Fear of feeding her young daughter foods covered in pesticides was the trigger for Bhatt to move to the hills of Uttarakhand. Trading a steady income for the financial insecurity of an entrepreneur, she launched Himalaya2Home, a self-funded venture, in 2018. Continue reading
Books and the love of books have been a constant theme since early posts on this platform. Likewise, libraries are in these pages frequently due to their important and sometimes essential role to communities; and of course librarians can change lives. Bookstores, cultural institutions in their own right, show up plenty in our pages. The Strand has not, even though it has multigenerational resonance in our family. Today it is newsworthy for complex reasons. The title almost says it all. Book lovers respond, for reasons that all our other posts about books and book places hint at. For me the subheading has the word that caught my attention. While book lovers and bookstore lovers respond to this shop’s call for help, some of the shop’s resources were invested awkwardly (I have hinted at such awkwardness plenty of times). When an independent bookseller is an option, consider the value they represent. Meanwhile, thanks to Sean Piccoli and Elizabeth A. Harris for this:
“It’s awkward because the track record for the ownership here is not great,” one customer said. “But it’s also an institution. My parents shopped here.”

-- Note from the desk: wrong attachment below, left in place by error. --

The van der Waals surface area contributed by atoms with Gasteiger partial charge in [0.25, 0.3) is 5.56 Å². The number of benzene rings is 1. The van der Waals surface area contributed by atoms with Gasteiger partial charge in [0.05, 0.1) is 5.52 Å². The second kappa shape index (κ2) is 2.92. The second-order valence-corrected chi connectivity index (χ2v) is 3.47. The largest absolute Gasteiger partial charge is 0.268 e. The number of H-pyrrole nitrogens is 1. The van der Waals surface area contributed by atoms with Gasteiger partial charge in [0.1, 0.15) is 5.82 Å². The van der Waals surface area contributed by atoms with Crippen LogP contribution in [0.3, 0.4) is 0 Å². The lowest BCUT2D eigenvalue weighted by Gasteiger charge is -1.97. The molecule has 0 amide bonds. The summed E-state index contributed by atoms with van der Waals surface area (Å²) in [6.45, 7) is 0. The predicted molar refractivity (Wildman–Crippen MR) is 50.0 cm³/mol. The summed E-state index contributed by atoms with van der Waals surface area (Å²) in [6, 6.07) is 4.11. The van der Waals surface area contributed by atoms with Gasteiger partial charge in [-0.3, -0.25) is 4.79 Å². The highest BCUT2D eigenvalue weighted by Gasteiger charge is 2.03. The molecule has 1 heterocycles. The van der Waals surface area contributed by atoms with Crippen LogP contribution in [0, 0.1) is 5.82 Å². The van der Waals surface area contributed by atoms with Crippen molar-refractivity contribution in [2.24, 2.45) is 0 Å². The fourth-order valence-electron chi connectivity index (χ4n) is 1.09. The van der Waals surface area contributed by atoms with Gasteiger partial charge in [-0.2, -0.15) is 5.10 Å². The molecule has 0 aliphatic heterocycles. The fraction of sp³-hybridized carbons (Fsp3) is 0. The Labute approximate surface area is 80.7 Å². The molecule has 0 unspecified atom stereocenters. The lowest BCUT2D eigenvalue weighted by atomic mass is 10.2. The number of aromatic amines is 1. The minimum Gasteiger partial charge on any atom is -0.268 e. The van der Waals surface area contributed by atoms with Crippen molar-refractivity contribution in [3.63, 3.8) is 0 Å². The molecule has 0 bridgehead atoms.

For months, the Strand bookstore in downtown Manhattan, from its fiction stacks to its cookbook section to its rare books, has been nearly deserted. But on Sunday, half an hour before the store was scheduled to open, about a dozen people lined up in the cool fall breeze, waiting to get inside. Continue reading
Thanks to the BBC for this:
For millennia, the gum of the acacia tree has been prized for its unusual culinary and medical uses. Now, the trees are part of a continent-wide effort to hold back the Sahara Desert.
In the Malian bush, a scattering of acacia trees grow through the wild grass and shrubs that spread for miles across the semi-arid scrub. Herders graze cattle nearby and local people fetch firewood. The acacias are among the taller and faster-growing trees of this habitat, with old individuals reaching high above the surrounding scrub.
This is the Sahel, a savannah that stretches across six countries in mainland West Africa. This dry strip of land between the tropical rainforests to the south, and the Sahara to the north, sees just three months of rain a year. It’s a region that is changing quickly. Climate change has seen the Sahara Desert grow around 100km (62 miles) southward since 1950, and is expected to continue the same trend in the coming decades. Continue reading